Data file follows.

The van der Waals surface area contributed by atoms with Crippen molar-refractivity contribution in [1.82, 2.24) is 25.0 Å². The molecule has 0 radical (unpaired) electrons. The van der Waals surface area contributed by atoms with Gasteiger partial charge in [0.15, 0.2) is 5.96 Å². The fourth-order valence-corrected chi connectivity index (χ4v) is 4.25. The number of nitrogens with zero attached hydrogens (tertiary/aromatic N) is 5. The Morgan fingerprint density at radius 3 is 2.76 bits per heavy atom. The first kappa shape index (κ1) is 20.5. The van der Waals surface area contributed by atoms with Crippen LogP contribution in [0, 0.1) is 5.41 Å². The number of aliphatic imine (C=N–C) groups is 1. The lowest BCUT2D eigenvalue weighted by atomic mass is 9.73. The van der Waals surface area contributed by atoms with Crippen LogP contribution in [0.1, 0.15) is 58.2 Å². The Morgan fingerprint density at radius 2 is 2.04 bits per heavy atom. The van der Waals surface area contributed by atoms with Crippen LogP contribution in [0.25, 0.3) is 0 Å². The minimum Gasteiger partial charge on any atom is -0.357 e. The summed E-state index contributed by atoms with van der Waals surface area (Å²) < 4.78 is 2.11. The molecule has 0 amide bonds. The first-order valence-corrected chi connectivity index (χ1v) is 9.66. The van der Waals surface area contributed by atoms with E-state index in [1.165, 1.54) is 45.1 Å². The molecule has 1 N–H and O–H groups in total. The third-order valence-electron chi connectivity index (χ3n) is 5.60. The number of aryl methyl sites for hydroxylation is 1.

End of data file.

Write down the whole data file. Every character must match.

The van der Waals surface area contributed by atoms with Crippen molar-refractivity contribution in [1.82, 2.24) is 25.0 Å². The molecule has 0 radical (unpaired) electrons. The van der Waals surface area contributed by atoms with Gasteiger partial charge in [0.15, 0.2) is 5.96 Å². The fourth-order valence-corrected chi connectivity index (χ4v) is 4.25. The number of nitrogens with zero attached hydrogens (tertiary/aromatic N) is 5. The Morgan fingerprint density at radius 3 is 2.76 bits per heavy atom. The first kappa shape index (κ1) is 20.5. The van der Waals surface area contributed by atoms with Crippen LogP contribution in [0, 0.1) is 5.41 Å². The number of aliphatic imine (C=N–C) groups is 1. The lowest BCUT2D eigenvalue weighted by atomic mass is 9.73. The van der Waals surface area contributed by atoms with Crippen LogP contribution in [0.1, 0.15) is 58.2 Å². The Morgan fingerprint density at radius 2 is 2.04 bits per heavy atom. The van der Waals surface area contributed by atoms with Crippen LogP contribution in [0.25, 0.3) is 0 Å². The minimum Gasteiger partial charge on any atom is -0.357 e. The summed E-state index contributed by atoms with van der Waals surface area (Å²) < 4.78 is 2.11. The molecule has 0 amide bonds. The first-order valence-corrected chi connectivity index (χ1v) is 9.66. The van der Waals surface area contributed by atoms with E-state index in [1.165, 1.54) is 45.1 Å². The molecule has 1 N–H and O–H groups in total. The third-order valence-electron chi connectivity index (χ3n) is 5.60. The number of aryl methyl sites for hydroxylation is 1.